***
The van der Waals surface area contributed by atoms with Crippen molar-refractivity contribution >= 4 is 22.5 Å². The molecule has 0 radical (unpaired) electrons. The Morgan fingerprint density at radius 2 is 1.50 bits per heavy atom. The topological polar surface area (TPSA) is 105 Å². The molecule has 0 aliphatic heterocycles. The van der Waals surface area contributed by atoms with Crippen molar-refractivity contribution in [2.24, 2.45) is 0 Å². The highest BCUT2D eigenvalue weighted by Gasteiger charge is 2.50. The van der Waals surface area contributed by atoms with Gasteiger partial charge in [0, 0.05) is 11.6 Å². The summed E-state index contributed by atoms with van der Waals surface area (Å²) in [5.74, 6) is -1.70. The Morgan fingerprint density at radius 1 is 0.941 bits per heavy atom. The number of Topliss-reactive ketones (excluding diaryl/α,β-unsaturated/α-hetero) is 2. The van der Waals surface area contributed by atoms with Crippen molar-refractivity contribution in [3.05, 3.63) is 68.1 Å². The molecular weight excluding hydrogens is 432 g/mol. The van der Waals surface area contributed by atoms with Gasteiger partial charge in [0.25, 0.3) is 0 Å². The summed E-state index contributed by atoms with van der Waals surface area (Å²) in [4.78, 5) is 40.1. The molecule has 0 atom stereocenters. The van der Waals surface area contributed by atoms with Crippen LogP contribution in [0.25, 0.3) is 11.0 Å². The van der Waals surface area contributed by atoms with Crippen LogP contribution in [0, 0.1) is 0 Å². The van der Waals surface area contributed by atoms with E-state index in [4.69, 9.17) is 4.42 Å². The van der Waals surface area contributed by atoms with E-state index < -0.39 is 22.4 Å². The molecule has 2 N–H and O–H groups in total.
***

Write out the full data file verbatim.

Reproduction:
The van der Waals surface area contributed by atoms with Crippen molar-refractivity contribution >= 4 is 22.5 Å². The molecule has 0 radical (unpaired) electrons. The Morgan fingerprint density at radius 2 is 1.50 bits per heavy atom. The topological polar surface area (TPSA) is 105 Å². The molecule has 0 aliphatic heterocycles. The van der Waals surface area contributed by atoms with Crippen molar-refractivity contribution in [2.24, 2.45) is 0 Å². The highest BCUT2D eigenvalue weighted by Gasteiger charge is 2.50. The van der Waals surface area contributed by atoms with Gasteiger partial charge in [0, 0.05) is 11.6 Å². The summed E-state index contributed by atoms with van der Waals surface area (Å²) in [5.74, 6) is -1.70. The Morgan fingerprint density at radius 1 is 0.941 bits per heavy atom. The number of Topliss-reactive ketones (excluding diaryl/α,β-unsaturated/α-hetero) is 2. The van der Waals surface area contributed by atoms with Crippen molar-refractivity contribution in [3.05, 3.63) is 68.1 Å². The molecular weight excluding hydrogens is 432 g/mol. The van der Waals surface area contributed by atoms with Gasteiger partial charge in [0.25, 0.3) is 0 Å². The summed E-state index contributed by atoms with van der Waals surface area (Å²) in [4.78, 5) is 40.1. The molecule has 0 atom stereocenters. The van der Waals surface area contributed by atoms with Crippen LogP contribution in [0.25, 0.3) is 11.0 Å². The van der Waals surface area contributed by atoms with Crippen LogP contribution in [0, 0.1) is 0 Å². The van der Waals surface area contributed by atoms with E-state index in [4.69, 9.17) is 4.42 Å². The van der Waals surface area contributed by atoms with E-state index < -0.39 is 22.4 Å². The molecule has 2 N–H and O–H groups in total.